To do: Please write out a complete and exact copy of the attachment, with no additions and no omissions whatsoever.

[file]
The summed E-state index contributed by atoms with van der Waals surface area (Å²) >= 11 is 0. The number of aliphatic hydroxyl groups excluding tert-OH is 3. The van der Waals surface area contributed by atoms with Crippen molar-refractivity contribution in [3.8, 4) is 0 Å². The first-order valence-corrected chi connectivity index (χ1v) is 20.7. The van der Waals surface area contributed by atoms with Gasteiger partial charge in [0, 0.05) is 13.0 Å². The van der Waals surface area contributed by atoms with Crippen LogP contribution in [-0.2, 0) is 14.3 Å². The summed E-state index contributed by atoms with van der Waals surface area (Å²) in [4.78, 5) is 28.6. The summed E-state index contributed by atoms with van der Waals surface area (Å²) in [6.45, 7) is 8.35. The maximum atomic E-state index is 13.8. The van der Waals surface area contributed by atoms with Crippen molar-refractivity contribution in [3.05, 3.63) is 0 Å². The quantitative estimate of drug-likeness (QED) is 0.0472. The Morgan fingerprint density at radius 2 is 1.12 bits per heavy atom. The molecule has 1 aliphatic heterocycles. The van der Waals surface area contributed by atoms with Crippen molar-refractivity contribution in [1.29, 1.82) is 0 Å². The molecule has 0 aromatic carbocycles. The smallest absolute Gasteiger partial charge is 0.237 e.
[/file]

The summed E-state index contributed by atoms with van der Waals surface area (Å²) >= 11 is 0. The number of aliphatic hydroxyl groups excluding tert-OH is 3. The van der Waals surface area contributed by atoms with Crippen molar-refractivity contribution in [3.8, 4) is 0 Å². The first-order valence-corrected chi connectivity index (χ1v) is 20.7. The van der Waals surface area contributed by atoms with Gasteiger partial charge in [0, 0.05) is 13.0 Å². The van der Waals surface area contributed by atoms with Crippen LogP contribution in [-0.2, 0) is 14.3 Å². The summed E-state index contributed by atoms with van der Waals surface area (Å²) in [4.78, 5) is 28.6. The summed E-state index contributed by atoms with van der Waals surface area (Å²) in [6.45, 7) is 8.35. The maximum atomic E-state index is 13.8. The van der Waals surface area contributed by atoms with Crippen molar-refractivity contribution in [3.05, 3.63) is 0 Å². The quantitative estimate of drug-likeness (QED) is 0.0472. The Morgan fingerprint density at radius 2 is 1.12 bits per heavy atom. The molecule has 1 aliphatic heterocycles. The van der Waals surface area contributed by atoms with Crippen molar-refractivity contribution in [1.29, 1.82) is 0 Å². The molecule has 0 aromatic carbocycles. The smallest absolute Gasteiger partial charge is 0.237 e.